The state of Kentucky’s Office of Medicaid Fraud and Abuse aims to protect Medicaid patients who are in nursing homes, being treated in Medicaid facilities or receiving personal care in their own homes from patient abuse, neglect and exploitation. One of the most important goals of the state’s Attorney General’s (AG) Office is to investigate and prosecute healthcare providers who fraudulently bill or abuse the state’s Medicaid system. That goal was recently achieved when the AG’s office successfully investigated and prosecuted a woman who tried to defraud the system through bogus documentation.

An article in The Daily Independent stated that the woman was employed to manage services for qualified Medicaid recipients enrolled in the state’s Consumer Directed Options (CDO) Program, which allows patients to receive non-medical care in their home. The CDO program allows for greater flexibility and choice of providers for eligible beneficiaries. (The problem arose when the employee challenged the flexibility of the program by submitting fraudulent documentation to Medicaid for services not rendered. The government – of course – was not willing to stretch the Medicaid program’s boundaries to fund a criminal.)

The woman carried out her scheme by filling out and submitting incorrect timesheets showing that she had provided personal care to a Medicaid recipient in the patient’s home; however, records proved otherwise. The woman admitted to submitting the bogus timesheets while also billing and receiving payment for transporting other patients at the same time. (She probably figured that no one would double check to see if she had charged Medicaid for being in two places at once. Thank again!)

The 56-year-old fraudster was convicted on two felony counts of Medicaid fraud and sentenced to one year on each count, to run concurrent. The court probated her sentence and she paid restitution of $1,640 prior to being sentenced. (That action probably helped to get her sentence probated.)

While $1,640 in fraud doesn’t sound like a lot, the AG’s office went after this criminal to prove a point. The government doesn’t like it when vulnerable people are taken advantage of, regardless of how much money is stolen. The outcome further reinforces the idea that the government is inflexible on rules and regulations established to protect those who are legitimately qualified to receive government health care benefits.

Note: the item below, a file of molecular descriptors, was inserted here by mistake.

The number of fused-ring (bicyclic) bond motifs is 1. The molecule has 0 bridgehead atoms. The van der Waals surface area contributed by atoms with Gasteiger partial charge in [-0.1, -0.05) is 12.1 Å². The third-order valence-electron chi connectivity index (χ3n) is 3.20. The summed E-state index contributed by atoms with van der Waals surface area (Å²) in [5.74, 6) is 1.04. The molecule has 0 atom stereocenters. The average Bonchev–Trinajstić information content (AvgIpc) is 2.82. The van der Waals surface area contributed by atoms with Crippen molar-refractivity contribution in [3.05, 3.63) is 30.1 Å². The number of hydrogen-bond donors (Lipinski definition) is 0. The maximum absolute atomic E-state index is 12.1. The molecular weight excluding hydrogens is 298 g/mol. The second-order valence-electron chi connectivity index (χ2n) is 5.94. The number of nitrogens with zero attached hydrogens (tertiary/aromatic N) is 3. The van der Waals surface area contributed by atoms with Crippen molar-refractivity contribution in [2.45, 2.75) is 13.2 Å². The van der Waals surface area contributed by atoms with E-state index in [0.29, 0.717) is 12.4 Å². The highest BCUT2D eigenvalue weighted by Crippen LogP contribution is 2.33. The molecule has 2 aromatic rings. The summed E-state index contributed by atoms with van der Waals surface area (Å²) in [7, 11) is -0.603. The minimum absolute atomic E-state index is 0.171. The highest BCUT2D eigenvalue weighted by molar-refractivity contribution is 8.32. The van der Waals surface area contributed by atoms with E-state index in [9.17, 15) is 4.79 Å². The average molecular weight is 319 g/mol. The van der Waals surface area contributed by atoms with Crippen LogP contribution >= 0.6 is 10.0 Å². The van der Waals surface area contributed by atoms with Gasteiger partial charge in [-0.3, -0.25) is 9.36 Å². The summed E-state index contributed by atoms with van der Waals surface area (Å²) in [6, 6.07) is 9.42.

Source: Today’s ”Fraud of the Day” is based on an article entitled, ”Beshear: Elliott County woman sentenced for Medicaid fraud,” published by The Daily Independent on October 25, 2016.

FRANKFORT Attorney General Andy Beshear and his Office of Medicaid Fraud and Abuse today announced an Elliott County woman has been sentenced on felony charges for Medicaid fraud.

Ruby Fraley, 56, of Isonville, was convicted earlier this month in Elliott Circuit Court on two counts of Medicaid fraud, both Class D felonies. Her sentencing was in Morgan Circuit Court this week, where she was sentenced to one year on each count, to run concurrent. The court probated her sentence. Additionally, Fraley paid $1,640 in restitution in advance of her sentencing.

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Larry Benson, Senior Director of Strategic Alliances, LexisNexis Risk Solutions - Government

Larry Benson is responsible for developing strategic partnerships and solutions for the government vertical. His expertise focuses on how government programs are defrauded by criminal groups, and the approaches necessary to prevent them from succeeding.

Mr. Benson has 30 years of experience in sales and business development. Before joining LexisNexis® Risk Solutions, he spent 12 years founding and managing two software technology startups. During the 1990s he spent 10 years as a Regional Director helping to grow a New England-based technology company from 300 employees to 7,000. He started his career with Martin Marietta Aerospace working on laser guided weapons and day/night vision systems.

A sought-after speaker and accomplished writer, Mr. Benson is the principal author of “Fraud of the Day,” a website dedicated to educating government officials about how criminals are defrauding government programs. He has co-authored WTF? Where’s the Fraud? How to Unmask and Stop Identity Fraud’s Drain on Our Government, and Data Personified, How Fraud is Changing the Meaning of Identity.

Benson holds a Bachelor of Science in Physics from Albright College, and earned two graduate degrees – a Master of Business Administration from Florida Institute of Technology, and a Master of Science in Engineering from Lehigh University.